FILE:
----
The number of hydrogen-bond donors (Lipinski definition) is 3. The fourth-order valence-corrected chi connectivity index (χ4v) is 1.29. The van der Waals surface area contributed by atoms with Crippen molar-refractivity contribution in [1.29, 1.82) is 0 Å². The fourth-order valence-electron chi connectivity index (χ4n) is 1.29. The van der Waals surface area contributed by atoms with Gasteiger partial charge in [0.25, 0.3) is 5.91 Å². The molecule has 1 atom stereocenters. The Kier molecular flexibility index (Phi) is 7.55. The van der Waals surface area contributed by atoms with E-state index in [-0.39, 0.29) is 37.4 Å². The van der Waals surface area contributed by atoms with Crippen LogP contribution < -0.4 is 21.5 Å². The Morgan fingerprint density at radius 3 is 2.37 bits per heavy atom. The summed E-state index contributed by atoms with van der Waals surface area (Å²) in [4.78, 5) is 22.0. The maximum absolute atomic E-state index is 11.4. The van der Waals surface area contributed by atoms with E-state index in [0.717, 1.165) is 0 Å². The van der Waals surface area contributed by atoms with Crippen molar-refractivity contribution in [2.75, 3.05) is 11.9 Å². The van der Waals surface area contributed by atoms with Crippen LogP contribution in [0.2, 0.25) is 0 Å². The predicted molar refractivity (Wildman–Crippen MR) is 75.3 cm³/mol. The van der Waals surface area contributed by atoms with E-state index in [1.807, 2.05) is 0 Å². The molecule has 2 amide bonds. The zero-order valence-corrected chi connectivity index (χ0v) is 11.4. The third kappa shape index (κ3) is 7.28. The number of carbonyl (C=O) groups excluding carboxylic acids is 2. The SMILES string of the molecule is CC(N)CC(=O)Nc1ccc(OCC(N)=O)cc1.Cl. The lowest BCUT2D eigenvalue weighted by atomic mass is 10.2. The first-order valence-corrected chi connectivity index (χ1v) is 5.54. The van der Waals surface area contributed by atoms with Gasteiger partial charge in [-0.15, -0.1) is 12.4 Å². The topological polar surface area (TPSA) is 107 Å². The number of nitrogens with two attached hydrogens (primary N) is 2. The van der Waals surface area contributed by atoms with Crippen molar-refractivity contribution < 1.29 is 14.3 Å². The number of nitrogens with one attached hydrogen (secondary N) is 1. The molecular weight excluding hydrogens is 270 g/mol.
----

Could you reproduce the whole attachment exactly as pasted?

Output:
The number of hydrogen-bond donors (Lipinski definition) is 3. The fourth-order valence-corrected chi connectivity index (χ4v) is 1.29. The van der Waals surface area contributed by atoms with Crippen molar-refractivity contribution in [1.29, 1.82) is 0 Å². The fourth-order valence-electron chi connectivity index (χ4n) is 1.29. The van der Waals surface area contributed by atoms with Gasteiger partial charge in [0.25, 0.3) is 5.91 Å². The molecule has 1 atom stereocenters. The Kier molecular flexibility index (Phi) is 7.55. The van der Waals surface area contributed by atoms with E-state index in [-0.39, 0.29) is 37.4 Å². The van der Waals surface area contributed by atoms with Crippen LogP contribution < -0.4 is 21.5 Å². The Morgan fingerprint density at radius 3 is 2.37 bits per heavy atom. The summed E-state index contributed by atoms with van der Waals surface area (Å²) in [4.78, 5) is 22.0. The maximum absolute atomic E-state index is 11.4. The van der Waals surface area contributed by atoms with E-state index in [0.717, 1.165) is 0 Å². The van der Waals surface area contributed by atoms with Crippen molar-refractivity contribution in [2.75, 3.05) is 11.9 Å². The van der Waals surface area contributed by atoms with Crippen LogP contribution in [0.2, 0.25) is 0 Å². The predicted molar refractivity (Wildman–Crippen MR) is 75.3 cm³/mol. The van der Waals surface area contributed by atoms with E-state index in [1.807, 2.05) is 0 Å². The molecule has 2 amide bonds. The zero-order valence-corrected chi connectivity index (χ0v) is 11.4. The third kappa shape index (κ3) is 7.28. The number of carbonyl (C=O) groups excluding carboxylic acids is 2. The SMILES string of the molecule is CC(N)CC(=O)Nc1ccc(OCC(N)=O)cc1.Cl. The lowest BCUT2D eigenvalue weighted by atomic mass is 10.2. The first-order valence-corrected chi connectivity index (χ1v) is 5.54. The van der Waals surface area contributed by atoms with Gasteiger partial charge in [-0.15, -0.1) is 12.4 Å². The topological polar surface area (TPSA) is 107 Å². The number of nitrogens with two attached hydrogens (primary N) is 2. The van der Waals surface area contributed by atoms with Crippen molar-refractivity contribution < 1.29 is 14.3 Å². The number of nitrogens with one attached hydrogen (secondary N) is 1. The molecular weight excluding hydrogens is 270 g/mol.